Friday, 3 July 2009

Positive ID needed for Satsuki Azalea

This is a project born out of Chie-san's kusamono classes; in April she put together a Satsuki azalea in a kusamono moss ball and the result has always intrigued me.

At this point I feel I should clarify terms: I tend to use kusamono as a catch-all for anything and everything that isn't a bonsai tree but not what I intend to use as an accent plant. I suppose technically I should be calling this a kokedama, but what the heck. On with the show.

Another thing I should clarify is that I don't really want to go into a step-by-step 'how to' of creating this. Partly because it's a dead bore to write and also because it's so easy to miss things /get it wrong / leave things open to misinterpretation.

So my best advice is, if you're dead set on making something like this and are in the UK, either contact Chie-san or Windybank Bonsai about classes. If you are not in the UK, please feel free to start headbanging here. :o)

I got this satsuki from Windybank at the Capel Manor show, unfortunately the variety is unknown. If anyone recognises it, please drop me a line.

So ignoring the crappy pot, this is what I had to start with:

No root pruning was done; the actual root ball once I took the plant out of the pot was really rather small. I also had to wet it quite a lot, otherwise the keto mix wouldn't stick to the kanuma. Sticking the keto on was a total pain in the neck.

Here is the finished product, as seen slightly from behind. Sticking the moss on to the keto was just as big a pain in the neck, as the slightest pressure on the keto tended to create fissures. Another problem was the weight distribution. Until the bottom of the sphere flattens out, the planting tends to tip over. If you look closely, you can see the little black ceramic disk I use to prop the kusamono up. Here then is the detail of the moss ball from the rear:

As well as needing to stand the moss ball up on its own, I also had to tip the whole thing over without damaging the satsuki, in order to moss up the bottom of the sphere. The most expedient way being to grab the whole thing by the trunk and work one-handed. Wear clean gloves when you do this, is my advice.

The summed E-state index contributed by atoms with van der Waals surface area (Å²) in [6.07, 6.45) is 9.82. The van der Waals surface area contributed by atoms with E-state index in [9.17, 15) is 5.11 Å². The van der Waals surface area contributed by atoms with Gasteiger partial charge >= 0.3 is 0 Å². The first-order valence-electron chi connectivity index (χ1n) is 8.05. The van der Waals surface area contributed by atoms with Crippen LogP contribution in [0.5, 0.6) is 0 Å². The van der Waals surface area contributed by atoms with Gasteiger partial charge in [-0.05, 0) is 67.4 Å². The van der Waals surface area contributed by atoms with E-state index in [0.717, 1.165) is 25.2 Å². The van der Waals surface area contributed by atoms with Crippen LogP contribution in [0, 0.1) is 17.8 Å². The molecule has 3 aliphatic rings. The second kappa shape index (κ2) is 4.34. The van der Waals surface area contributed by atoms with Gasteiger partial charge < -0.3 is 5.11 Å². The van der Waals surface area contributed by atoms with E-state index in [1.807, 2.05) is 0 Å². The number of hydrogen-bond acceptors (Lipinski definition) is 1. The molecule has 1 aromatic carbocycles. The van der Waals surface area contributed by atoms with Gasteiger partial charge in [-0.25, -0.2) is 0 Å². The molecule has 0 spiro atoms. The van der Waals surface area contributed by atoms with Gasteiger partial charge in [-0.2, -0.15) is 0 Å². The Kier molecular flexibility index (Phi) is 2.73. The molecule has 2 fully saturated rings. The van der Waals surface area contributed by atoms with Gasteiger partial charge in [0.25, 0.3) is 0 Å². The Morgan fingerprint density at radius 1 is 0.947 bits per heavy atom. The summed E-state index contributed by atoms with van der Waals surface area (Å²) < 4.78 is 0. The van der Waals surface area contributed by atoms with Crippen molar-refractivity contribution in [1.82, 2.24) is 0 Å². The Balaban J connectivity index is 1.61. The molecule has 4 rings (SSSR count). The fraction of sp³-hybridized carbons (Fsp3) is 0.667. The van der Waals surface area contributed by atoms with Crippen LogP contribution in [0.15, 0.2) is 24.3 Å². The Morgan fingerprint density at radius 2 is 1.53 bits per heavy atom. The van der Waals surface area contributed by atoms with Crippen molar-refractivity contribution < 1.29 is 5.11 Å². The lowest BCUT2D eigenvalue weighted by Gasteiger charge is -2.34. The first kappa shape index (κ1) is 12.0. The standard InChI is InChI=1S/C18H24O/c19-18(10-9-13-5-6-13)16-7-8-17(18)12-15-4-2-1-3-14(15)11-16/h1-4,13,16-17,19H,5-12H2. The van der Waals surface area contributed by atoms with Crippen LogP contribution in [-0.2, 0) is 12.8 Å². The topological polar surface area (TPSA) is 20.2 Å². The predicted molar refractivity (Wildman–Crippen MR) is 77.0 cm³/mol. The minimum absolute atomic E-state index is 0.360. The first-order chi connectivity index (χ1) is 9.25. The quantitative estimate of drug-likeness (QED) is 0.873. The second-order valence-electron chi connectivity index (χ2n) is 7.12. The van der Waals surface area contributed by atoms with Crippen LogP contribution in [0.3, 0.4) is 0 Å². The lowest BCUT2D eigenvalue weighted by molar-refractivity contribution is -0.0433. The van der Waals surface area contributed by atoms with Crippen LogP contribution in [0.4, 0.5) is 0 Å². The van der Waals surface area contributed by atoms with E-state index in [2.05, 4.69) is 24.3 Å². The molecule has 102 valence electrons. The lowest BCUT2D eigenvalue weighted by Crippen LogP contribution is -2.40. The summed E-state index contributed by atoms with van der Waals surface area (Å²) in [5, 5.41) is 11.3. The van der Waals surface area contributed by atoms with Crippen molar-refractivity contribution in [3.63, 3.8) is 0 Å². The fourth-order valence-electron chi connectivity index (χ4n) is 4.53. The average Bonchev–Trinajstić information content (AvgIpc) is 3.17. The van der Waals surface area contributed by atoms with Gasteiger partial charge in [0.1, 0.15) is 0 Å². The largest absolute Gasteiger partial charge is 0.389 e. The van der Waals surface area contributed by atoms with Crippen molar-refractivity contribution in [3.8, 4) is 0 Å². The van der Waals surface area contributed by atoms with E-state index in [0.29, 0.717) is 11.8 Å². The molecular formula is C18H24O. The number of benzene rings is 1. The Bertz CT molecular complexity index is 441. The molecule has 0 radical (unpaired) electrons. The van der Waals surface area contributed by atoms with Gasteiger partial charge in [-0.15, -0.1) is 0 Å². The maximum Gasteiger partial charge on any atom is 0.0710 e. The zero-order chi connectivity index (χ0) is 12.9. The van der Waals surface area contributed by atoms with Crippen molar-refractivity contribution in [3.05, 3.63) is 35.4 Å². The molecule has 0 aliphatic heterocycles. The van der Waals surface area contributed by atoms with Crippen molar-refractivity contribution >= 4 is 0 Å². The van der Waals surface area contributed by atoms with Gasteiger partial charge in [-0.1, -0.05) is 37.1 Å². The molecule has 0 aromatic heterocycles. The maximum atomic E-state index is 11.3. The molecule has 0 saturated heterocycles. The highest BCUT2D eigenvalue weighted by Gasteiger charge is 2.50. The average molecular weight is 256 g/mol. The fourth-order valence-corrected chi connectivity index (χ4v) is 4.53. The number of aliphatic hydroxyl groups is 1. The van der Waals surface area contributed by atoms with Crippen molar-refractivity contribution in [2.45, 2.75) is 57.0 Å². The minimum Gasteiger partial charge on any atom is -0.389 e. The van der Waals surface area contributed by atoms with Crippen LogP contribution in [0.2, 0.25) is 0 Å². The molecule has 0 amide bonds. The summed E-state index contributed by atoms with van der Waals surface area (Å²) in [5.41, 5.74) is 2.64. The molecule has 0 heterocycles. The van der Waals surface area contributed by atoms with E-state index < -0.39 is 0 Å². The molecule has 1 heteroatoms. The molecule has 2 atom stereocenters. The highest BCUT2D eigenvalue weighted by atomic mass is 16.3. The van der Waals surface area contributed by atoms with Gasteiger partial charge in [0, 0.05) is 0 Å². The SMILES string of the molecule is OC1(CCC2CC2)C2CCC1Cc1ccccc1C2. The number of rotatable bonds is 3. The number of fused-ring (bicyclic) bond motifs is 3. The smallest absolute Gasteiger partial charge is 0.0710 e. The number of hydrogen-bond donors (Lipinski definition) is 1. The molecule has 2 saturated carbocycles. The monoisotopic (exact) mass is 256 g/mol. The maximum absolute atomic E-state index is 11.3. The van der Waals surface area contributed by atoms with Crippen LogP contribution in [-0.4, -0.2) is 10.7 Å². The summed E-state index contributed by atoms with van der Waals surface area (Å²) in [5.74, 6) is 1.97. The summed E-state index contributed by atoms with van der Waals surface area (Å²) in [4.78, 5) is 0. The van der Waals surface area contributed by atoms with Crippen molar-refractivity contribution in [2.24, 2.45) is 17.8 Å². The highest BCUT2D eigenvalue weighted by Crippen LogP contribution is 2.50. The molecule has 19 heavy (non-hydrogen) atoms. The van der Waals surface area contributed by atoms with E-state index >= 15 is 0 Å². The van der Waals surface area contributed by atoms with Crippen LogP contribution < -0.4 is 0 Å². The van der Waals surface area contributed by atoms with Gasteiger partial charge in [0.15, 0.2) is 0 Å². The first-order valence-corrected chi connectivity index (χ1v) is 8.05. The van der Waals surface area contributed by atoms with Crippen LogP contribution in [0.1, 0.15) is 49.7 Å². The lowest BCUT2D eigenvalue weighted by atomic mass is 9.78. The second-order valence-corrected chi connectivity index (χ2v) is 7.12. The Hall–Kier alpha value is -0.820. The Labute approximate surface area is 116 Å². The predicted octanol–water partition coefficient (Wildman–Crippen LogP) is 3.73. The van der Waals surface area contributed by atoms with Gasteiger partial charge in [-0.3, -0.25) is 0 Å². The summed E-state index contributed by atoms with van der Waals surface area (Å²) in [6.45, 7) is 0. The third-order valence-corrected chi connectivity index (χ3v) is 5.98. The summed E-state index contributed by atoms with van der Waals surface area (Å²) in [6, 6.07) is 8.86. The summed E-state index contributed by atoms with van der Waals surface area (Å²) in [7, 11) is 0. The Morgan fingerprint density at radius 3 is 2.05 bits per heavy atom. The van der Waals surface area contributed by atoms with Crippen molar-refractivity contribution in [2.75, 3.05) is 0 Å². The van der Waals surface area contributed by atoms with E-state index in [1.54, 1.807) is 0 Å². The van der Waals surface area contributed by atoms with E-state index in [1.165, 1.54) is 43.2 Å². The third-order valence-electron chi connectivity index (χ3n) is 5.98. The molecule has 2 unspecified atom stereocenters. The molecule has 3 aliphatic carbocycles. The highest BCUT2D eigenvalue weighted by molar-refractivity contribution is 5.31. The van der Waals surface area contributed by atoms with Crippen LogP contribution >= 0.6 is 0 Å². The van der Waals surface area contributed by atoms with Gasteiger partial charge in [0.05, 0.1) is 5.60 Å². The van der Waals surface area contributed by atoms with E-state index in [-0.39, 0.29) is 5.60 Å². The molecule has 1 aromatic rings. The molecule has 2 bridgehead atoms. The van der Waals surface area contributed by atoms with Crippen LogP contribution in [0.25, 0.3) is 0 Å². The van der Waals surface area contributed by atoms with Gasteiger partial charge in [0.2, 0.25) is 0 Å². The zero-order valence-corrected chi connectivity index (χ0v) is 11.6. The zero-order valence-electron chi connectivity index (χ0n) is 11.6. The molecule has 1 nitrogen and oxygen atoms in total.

This is the view of the planting from the right hand side:

At the moment, my idea of the front is going to be roughly about here, showing just a bit of the trunk and the downward curve of the cascade:

And just in case this will assist in identifying the variety, here is the flower detail (colours leaning more to the vermilion rather than the pinks):

Despite what I've read elsewhere, there are still loads of bonsai traders in the UK who are selling satsuki azaleas that are way more developed than mere cuttings, and at very affordable prices. Links to some of these guys are above.

Another thing - IMO, the flower size of this satsuki is way disproportionate to the actual size of the trunk; were this a bonsai tree, we'd probably all be looking for ways to fix this. But with satsukis, all sorts of shortcomings get excused because of the flamboyance of their flowers. Several people have told me that in Japan, it is because of this flamboyance that satsukis are not held in particularly high esteem by pure bonsai connoisseurs. Whatever. I knows what I likes and I don't cares.

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